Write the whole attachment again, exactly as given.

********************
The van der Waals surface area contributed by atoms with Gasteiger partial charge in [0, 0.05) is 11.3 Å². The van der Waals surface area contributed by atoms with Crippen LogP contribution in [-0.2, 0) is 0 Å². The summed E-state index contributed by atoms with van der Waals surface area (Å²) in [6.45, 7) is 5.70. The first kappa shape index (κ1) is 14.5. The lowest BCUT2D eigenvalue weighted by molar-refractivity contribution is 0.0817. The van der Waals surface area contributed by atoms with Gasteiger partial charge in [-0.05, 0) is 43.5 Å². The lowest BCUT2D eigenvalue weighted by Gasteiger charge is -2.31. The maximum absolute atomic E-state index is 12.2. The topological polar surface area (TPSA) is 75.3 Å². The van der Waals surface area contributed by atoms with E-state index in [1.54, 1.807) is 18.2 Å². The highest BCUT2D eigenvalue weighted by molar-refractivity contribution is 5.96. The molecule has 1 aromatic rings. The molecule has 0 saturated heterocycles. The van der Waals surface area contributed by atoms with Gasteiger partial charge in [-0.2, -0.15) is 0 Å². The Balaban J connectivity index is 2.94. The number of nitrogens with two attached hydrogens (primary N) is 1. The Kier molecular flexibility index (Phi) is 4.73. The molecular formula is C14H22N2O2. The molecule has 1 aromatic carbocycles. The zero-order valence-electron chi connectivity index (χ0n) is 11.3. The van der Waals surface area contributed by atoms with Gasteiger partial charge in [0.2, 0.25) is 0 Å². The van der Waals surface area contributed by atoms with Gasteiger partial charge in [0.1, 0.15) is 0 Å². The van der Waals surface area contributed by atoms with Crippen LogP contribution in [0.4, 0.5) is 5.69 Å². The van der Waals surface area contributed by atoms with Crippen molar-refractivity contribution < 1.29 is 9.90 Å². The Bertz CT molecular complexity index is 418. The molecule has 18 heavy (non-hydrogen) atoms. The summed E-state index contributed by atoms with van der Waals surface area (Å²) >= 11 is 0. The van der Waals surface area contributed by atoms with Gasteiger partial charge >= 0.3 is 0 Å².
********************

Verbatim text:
The van der Waals surface area contributed by atoms with Gasteiger partial charge in [0, 0.05) is 11.3 Å². The van der Waals surface area contributed by atoms with Crippen LogP contribution in [-0.2, 0) is 0 Å². The summed E-state index contributed by atoms with van der Waals surface area (Å²) in [6.45, 7) is 5.70. The first kappa shape index (κ1) is 14.5. The lowest BCUT2D eigenvalue weighted by molar-refractivity contribution is 0.0817. The van der Waals surface area contributed by atoms with Gasteiger partial charge in [-0.05, 0) is 43.5 Å². The lowest BCUT2D eigenvalue weighted by Gasteiger charge is -2.31. The maximum absolute atomic E-state index is 12.2. The topological polar surface area (TPSA) is 75.3 Å². The van der Waals surface area contributed by atoms with E-state index in [1.54, 1.807) is 18.2 Å². The highest BCUT2D eigenvalue weighted by molar-refractivity contribution is 5.96. The molecule has 1 aromatic rings. The molecule has 0 saturated heterocycles. The van der Waals surface area contributed by atoms with Gasteiger partial charge in [-0.2, -0.15) is 0 Å². The Balaban J connectivity index is 2.94. The number of nitrogens with two attached hydrogens (primary N) is 1. The Kier molecular flexibility index (Phi) is 4.73. The molecular formula is C14H22N2O2. The molecule has 1 aromatic carbocycles. The zero-order valence-electron chi connectivity index (χ0n) is 11.3. The van der Waals surface area contributed by atoms with Gasteiger partial charge in [0.2, 0.25) is 0 Å². The van der Waals surface area contributed by atoms with Gasteiger partial charge in [0.1, 0.15) is 0 Å². The van der Waals surface area contributed by atoms with Crippen LogP contribution in [0.4, 0.5) is 5.69 Å². The van der Waals surface area contributed by atoms with Crippen molar-refractivity contribution < 1.29 is 9.90 Å². The Bertz CT molecular complexity index is 418. The molecule has 18 heavy (non-hydrogen) atoms. The summed E-state index contributed by atoms with van der Waals surface area (Å²) >= 11 is 0. The van der Waals surface area contributed by atoms with Gasteiger partial charge >= 0.3 is 0 Å².